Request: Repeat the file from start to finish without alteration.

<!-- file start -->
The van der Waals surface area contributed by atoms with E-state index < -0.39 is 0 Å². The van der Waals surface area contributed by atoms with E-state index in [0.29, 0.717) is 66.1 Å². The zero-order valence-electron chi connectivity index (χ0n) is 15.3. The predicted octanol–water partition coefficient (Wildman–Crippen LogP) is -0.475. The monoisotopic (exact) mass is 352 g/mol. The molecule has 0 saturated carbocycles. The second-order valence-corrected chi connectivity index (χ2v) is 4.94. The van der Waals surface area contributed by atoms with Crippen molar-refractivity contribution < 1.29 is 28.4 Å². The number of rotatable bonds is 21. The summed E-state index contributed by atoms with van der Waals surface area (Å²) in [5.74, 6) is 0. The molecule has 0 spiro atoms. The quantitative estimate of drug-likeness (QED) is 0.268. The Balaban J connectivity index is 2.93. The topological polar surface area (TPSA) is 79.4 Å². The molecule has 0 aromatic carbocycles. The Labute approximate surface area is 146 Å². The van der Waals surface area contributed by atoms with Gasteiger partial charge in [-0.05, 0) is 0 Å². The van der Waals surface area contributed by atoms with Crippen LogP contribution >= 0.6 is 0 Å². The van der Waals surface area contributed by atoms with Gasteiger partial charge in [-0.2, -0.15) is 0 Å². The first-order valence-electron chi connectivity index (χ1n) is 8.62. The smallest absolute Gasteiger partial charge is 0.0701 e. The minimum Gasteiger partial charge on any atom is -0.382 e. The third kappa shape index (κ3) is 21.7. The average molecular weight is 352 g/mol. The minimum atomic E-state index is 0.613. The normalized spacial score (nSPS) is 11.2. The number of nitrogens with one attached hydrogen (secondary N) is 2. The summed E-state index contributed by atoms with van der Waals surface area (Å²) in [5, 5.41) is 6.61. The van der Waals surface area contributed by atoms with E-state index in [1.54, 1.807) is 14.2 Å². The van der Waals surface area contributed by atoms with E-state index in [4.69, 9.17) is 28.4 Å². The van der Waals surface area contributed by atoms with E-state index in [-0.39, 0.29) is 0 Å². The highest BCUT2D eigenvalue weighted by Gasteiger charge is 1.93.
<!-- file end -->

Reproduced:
The van der Waals surface area contributed by atoms with E-state index < -0.39 is 0 Å². The van der Waals surface area contributed by atoms with E-state index in [0.29, 0.717) is 66.1 Å². The zero-order valence-electron chi connectivity index (χ0n) is 15.3. The predicted octanol–water partition coefficient (Wildman–Crippen LogP) is -0.475. The monoisotopic (exact) mass is 352 g/mol. The molecule has 0 saturated carbocycles. The second-order valence-corrected chi connectivity index (χ2v) is 4.94. The van der Waals surface area contributed by atoms with Crippen molar-refractivity contribution < 1.29 is 28.4 Å². The number of rotatable bonds is 21. The summed E-state index contributed by atoms with van der Waals surface area (Å²) in [5.74, 6) is 0. The molecule has 0 spiro atoms. The quantitative estimate of drug-likeness (QED) is 0.268. The Balaban J connectivity index is 2.93. The topological polar surface area (TPSA) is 79.4 Å². The molecule has 0 aromatic carbocycles. The Labute approximate surface area is 146 Å². The van der Waals surface area contributed by atoms with Gasteiger partial charge in [-0.05, 0) is 0 Å². The van der Waals surface area contributed by atoms with Crippen LogP contribution >= 0.6 is 0 Å². The van der Waals surface area contributed by atoms with Gasteiger partial charge in [-0.2, -0.15) is 0 Å². The first-order valence-electron chi connectivity index (χ1n) is 8.62. The smallest absolute Gasteiger partial charge is 0.0701 e. The minimum Gasteiger partial charge on any atom is -0.382 e. The third kappa shape index (κ3) is 21.7. The average molecular weight is 352 g/mol. The minimum atomic E-state index is 0.613. The normalized spacial score (nSPS) is 11.2. The number of nitrogens with one attached hydrogen (secondary N) is 2. The summed E-state index contributed by atoms with van der Waals surface area (Å²) in [5, 5.41) is 6.61. The van der Waals surface area contributed by atoms with E-state index in [1.54, 1.807) is 14.2 Å². The van der Waals surface area contributed by atoms with E-state index in [4.69, 9.17) is 28.4 Å². The van der Waals surface area contributed by atoms with E-state index in [-0.39, 0.29) is 0 Å². The highest BCUT2D eigenvalue weighted by Gasteiger charge is 1.93.